How much pension will I get? Everything you need to know about setting up a retirement fund

Kalpana Fitzpatrick
·4-min read
Photo credit: Peter Dazeley - Getty Images
Photo credit: Peter Dazeley - Getty Images

From Cosmopolitan

You may have heard a lot about the gender pay gap, but did you know that there is also a pensions pay gap?

Research shows that the gender pensions gap is a whopping 40%. According to a recent report from Scottish Widows, the average woman in her twenties is on course to have staggering £100k less in her pension pot than a man of the same age. To make up for the shortfall, they would also have to work an extra 37 years.

Taking career breaks, working part time and lower pay are just some of the reasons for this gap, but starting to save for pension as soon as possible (yes, in your twenties) could help close that gap.

Starting young also means it will cost you less to reach your goal of decent income for when you stop working. The longer your money is invested in a pension, the more it will grow.

"Someone earning £25,000 and aiming to retire at 65 could bag a retirement pot of £169,000 if they start in their twenties, says Jess Miller, pensions and investment expert at Schroders Personal Wealth. "But if they start in their thirties, this drops to £93,000."

More than one in five (21%) women under 25 admit that they have not started thinking about retirement. If you’ve been putting off saving for a pension, then here is everything you need to know to help you get started.

A workplace pension

If you are working, then you will be part of a workplace pension scheme through what is known as auto-enrolment - this means your employer will automatically start deducting pension savings out of your month pay.

Auto-enrolment rules apply to employees over age 22 who earn at least £10,000. You can of course opt out, but it is a good idea to stay in the pension fund, because when you pay into it, so does your employer - so that is essentially free money from your employer.

The minimum you have to pay in 5% of your monthly salary and your employer must pay in a minimum of 3%.

Pay-in more into your pension

If you’re already paying into a workplace pension then that is great, but did you know that when you pay in more, so will your employer? Although your employer is not obliged to, many employers will match your contributions up to a certain amount.

Photo credit: BrianAJackson - Getty Images
Photo credit: BrianAJackson - Getty Images

"For someone on average earnings, just 1% extra added to your work pension contributions can mean an extra £23,000 on your eventual retirement pot. The extra monthly cost of this 1% when you are in your twenties starts off at £20," says Becky O’Connor, head of pensions and savings at Interactive Investor.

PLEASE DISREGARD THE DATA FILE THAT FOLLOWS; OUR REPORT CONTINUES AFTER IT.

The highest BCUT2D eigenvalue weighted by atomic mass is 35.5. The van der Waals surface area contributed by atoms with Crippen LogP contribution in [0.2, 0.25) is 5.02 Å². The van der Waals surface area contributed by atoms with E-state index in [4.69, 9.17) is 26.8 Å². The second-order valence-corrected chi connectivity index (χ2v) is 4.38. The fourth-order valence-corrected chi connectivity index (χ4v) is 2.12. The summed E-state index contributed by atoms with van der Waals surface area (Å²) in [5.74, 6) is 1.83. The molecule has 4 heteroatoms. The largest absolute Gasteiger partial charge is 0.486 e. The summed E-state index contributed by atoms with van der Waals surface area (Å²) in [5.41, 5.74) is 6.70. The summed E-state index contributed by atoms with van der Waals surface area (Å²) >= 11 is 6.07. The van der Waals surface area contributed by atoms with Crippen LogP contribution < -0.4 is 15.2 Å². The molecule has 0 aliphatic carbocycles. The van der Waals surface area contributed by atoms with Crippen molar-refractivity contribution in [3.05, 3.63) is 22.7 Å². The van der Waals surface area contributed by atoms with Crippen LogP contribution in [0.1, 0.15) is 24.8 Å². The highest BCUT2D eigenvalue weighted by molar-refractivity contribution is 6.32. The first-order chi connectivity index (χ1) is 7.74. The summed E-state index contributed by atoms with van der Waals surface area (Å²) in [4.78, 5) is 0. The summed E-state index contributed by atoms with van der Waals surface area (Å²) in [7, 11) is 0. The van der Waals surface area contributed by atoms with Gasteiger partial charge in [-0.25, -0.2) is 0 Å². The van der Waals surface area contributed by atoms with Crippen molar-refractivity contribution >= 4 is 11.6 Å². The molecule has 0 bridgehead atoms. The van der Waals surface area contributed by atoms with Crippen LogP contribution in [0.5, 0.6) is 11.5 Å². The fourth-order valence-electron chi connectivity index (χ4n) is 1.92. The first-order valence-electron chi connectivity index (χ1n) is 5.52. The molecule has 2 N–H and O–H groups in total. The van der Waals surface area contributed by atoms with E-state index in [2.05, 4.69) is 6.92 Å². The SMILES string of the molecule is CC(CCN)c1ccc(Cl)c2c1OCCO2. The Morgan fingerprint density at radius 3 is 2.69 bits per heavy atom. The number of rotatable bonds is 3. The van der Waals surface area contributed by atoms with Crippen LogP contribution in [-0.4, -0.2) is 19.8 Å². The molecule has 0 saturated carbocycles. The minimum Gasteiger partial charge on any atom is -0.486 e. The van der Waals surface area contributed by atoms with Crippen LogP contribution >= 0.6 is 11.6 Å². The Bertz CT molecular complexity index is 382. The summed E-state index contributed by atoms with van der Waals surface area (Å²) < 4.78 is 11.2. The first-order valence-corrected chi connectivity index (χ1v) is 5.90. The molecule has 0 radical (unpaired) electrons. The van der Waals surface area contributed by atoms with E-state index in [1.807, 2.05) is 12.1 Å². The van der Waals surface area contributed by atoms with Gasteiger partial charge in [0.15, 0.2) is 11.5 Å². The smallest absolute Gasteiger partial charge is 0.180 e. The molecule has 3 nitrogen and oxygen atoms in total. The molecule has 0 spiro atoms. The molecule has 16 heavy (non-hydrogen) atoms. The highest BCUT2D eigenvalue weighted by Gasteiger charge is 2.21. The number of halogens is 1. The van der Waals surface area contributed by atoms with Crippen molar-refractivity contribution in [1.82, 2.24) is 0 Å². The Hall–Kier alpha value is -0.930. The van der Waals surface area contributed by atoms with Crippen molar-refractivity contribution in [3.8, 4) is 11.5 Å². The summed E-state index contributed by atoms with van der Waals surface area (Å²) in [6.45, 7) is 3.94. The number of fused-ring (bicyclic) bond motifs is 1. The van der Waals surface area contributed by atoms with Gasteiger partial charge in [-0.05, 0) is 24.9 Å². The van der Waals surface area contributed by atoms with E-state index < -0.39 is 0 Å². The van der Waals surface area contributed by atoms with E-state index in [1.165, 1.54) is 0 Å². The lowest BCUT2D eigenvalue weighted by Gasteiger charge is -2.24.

If you are thinking about paying more into your workplace pensions, talk to your HR department and ask them about contribution matching.

Pensions for self-employed workers

Around 60% of self-employed people have no pensions provision according to Fidelity International, leaving them at risk of little or no income when they stop working. Even if you have plan to work ‘forever’, putting some money aside for retirement is important because you may be forced to stop working if you got ill or if your business fails.

Sadly, if you are self-employed, you don’t have the perk of ‘free’ money from your employer contributions, but you will still benefit from a tax relief on your contributions. If you’re self-employed, take a look at options such as Nest pensions, Penfold, Raindrop and PensionBee, Nutmeg or Wealthify to get started.

Check the small print to see if you need to pay in minimum each month as this will differ between providers. "Whilst we can’t change societal norms overnight, progress is still possible to help young women achieve a comfortable retirement. By taking control of their contributions and increasing them as early as possible, young women stand a fighting chance of improving their long-term savings outlook," Jackie Leiper, managing director of pensions, stockbroking and distribution at Scottish Widows, adds.

How much state pension will I get ?

As you work, you will build up National Insurance (NI) credits, which then go towards your state pension. You need 35 years of NI credits to get a full state pension. A full state pension is £176.60 a week (from April 2021) - just over £706 month - so you ideally shouldn't rely on a state pension as your only source of income for when you eventually stop working. It's important to save into a workplace or personal pension as well.

You can find out what your state pension age is and what you may get at

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